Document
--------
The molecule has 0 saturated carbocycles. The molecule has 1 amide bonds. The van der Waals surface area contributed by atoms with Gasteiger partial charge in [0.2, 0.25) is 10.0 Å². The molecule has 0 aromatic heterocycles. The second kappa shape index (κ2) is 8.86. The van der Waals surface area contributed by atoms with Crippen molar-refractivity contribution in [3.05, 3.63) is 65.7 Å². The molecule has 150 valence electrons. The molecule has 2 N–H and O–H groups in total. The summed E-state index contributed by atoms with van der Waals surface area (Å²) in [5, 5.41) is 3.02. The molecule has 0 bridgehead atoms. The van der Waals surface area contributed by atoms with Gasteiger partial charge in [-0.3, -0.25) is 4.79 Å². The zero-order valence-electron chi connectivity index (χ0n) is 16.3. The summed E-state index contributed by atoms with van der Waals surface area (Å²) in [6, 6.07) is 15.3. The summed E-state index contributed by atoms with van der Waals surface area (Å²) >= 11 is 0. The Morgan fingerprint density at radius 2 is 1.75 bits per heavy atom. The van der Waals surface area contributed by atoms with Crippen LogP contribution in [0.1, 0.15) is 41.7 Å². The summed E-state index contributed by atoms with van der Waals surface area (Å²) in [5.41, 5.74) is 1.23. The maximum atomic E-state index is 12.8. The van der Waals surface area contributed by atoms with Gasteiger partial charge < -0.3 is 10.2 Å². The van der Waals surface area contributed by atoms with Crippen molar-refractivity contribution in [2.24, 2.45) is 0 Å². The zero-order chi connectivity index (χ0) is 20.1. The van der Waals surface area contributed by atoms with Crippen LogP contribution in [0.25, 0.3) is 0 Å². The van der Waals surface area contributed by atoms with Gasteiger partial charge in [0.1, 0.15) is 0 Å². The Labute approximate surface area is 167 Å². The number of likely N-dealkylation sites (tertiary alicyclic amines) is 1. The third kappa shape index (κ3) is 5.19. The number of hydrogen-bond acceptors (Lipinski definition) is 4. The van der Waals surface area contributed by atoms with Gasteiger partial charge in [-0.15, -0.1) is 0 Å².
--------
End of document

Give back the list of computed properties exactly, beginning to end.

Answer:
The molecule has 0 saturated carbocycles. The molecule has 1 amide bonds. The van der Waals surface area contributed by atoms with Gasteiger partial charge in [0.2, 0.25) is 10.0 Å². The molecule has 0 aromatic heterocycles. The second kappa shape index (κ2) is 8.86. The van der Waals surface area contributed by atoms with Crippen molar-refractivity contribution in [3.05, 3.63) is 65.7 Å². The molecule has 150 valence electrons. The molecule has 2 N–H and O–H groups in total. The summed E-state index contributed by atoms with van der Waals surface area (Å²) in [5, 5.41) is 3.02. The molecule has 0 bridgehead atoms. The van der Waals surface area contributed by atoms with Gasteiger partial charge in [-0.3, -0.25) is 4.79 Å². The zero-order valence-electron chi connectivity index (χ0n) is 16.3. The summed E-state index contributed by atoms with van der Waals surface area (Å²) in [6, 6.07) is 15.3. The summed E-state index contributed by atoms with van der Waals surface area (Å²) >= 11 is 0. The Morgan fingerprint density at radius 2 is 1.75 bits per heavy atom. The van der Waals surface area contributed by atoms with Crippen LogP contribution in [0.1, 0.15) is 41.7 Å². The summed E-state index contributed by atoms with van der Waals surface area (Å²) in [5.41, 5.74) is 1.23. The maximum atomic E-state index is 12.8. The van der Waals surface area contributed by atoms with Gasteiger partial charge < -0.3 is 10.2 Å². The van der Waals surface area contributed by atoms with Crippen molar-refractivity contribution in [2.24, 2.45) is 0 Å². The zero-order chi connectivity index (χ0) is 20.1. The van der Waals surface area contributed by atoms with Crippen LogP contribution in [0.25, 0.3) is 0 Å². The van der Waals surface area contributed by atoms with Gasteiger partial charge in [0.1, 0.15) is 0 Å². The Labute approximate surface area is 167 Å². The number of likely N-dealkylation sites (tertiary alicyclic amines) is 1. The third kappa shape index (κ3) is 5.19. The number of hydrogen-bond acceptors (Lipinski definition) is 4. The van der Waals surface area contributed by atoms with Gasteiger partial charge in [-0.15, -0.1) is 0 Å².